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France Facts: You have to give way from the right, except when you don’t

France Facts: You have to give way from the right, except when you don't
Photo: WIkicommons/François Goglins
France has many things that are confusing to foreigners - la bise, bureaucracy, andouillettes - but one of the most complicated and confusing rules is priorité à droite.

The rule of priorité à droite – give way from the right – is well known but also widely misunderstood.

Said to have been originally introduced to make life easier for people driving a horse-drawn cart, it is still enshrined in the highway code, and regularly confuses non French drivers (and sometimes even some French ones).

Essentially the problem with it is realising when it should be applied and when it should not.

The rule that you must give way to any traffic approaching from the right applies on all roads – except those that have other markings or signage in place.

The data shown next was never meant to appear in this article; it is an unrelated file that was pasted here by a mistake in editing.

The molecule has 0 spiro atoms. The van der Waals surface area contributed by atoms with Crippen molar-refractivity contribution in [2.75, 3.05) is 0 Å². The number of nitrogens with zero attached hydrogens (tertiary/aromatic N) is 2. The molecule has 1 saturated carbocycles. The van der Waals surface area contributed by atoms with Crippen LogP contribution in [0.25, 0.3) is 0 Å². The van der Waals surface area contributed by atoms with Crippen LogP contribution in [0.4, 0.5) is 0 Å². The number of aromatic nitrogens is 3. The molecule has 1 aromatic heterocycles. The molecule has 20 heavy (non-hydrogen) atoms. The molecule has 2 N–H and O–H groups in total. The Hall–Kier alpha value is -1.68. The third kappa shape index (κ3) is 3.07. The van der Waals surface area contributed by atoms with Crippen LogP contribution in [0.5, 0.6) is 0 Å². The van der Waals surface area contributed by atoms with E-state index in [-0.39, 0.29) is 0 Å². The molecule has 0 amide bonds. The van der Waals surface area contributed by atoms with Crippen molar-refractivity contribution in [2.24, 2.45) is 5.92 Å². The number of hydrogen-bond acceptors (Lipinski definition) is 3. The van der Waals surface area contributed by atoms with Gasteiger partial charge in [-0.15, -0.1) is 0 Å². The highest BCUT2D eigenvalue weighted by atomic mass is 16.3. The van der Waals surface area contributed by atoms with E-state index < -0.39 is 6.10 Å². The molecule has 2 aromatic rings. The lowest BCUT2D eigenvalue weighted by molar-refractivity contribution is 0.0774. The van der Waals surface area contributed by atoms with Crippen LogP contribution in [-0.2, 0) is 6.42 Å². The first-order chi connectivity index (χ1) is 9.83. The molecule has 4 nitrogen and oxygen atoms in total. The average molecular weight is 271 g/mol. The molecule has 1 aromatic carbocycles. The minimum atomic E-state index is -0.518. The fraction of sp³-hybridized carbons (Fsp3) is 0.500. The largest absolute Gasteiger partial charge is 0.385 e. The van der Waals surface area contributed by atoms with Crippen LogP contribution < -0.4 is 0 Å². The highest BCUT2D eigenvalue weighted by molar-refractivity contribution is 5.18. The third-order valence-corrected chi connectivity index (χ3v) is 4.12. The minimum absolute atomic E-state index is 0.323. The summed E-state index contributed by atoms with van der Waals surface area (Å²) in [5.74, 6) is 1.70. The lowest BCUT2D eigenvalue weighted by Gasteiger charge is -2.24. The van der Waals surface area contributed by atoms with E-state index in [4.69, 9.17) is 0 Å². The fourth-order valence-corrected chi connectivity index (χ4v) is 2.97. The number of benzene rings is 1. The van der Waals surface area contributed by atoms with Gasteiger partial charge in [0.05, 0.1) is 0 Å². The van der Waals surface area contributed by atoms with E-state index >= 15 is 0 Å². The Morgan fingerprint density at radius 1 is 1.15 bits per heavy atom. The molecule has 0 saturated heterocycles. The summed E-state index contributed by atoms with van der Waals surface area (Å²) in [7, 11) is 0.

So in practice, most roads have their own road signs or road markings that tell you who has priority.

The ones that don't tend to be smaller rural roads which is where priorité à droite applies.

Except there are some fairly major routes that don't have alternative markings – such as the Arc de Triomphe roundabout – so the rule of the right applies again.

Simple, no?

Well no not really – here is a full explanation of how priorité à droite really works.

 


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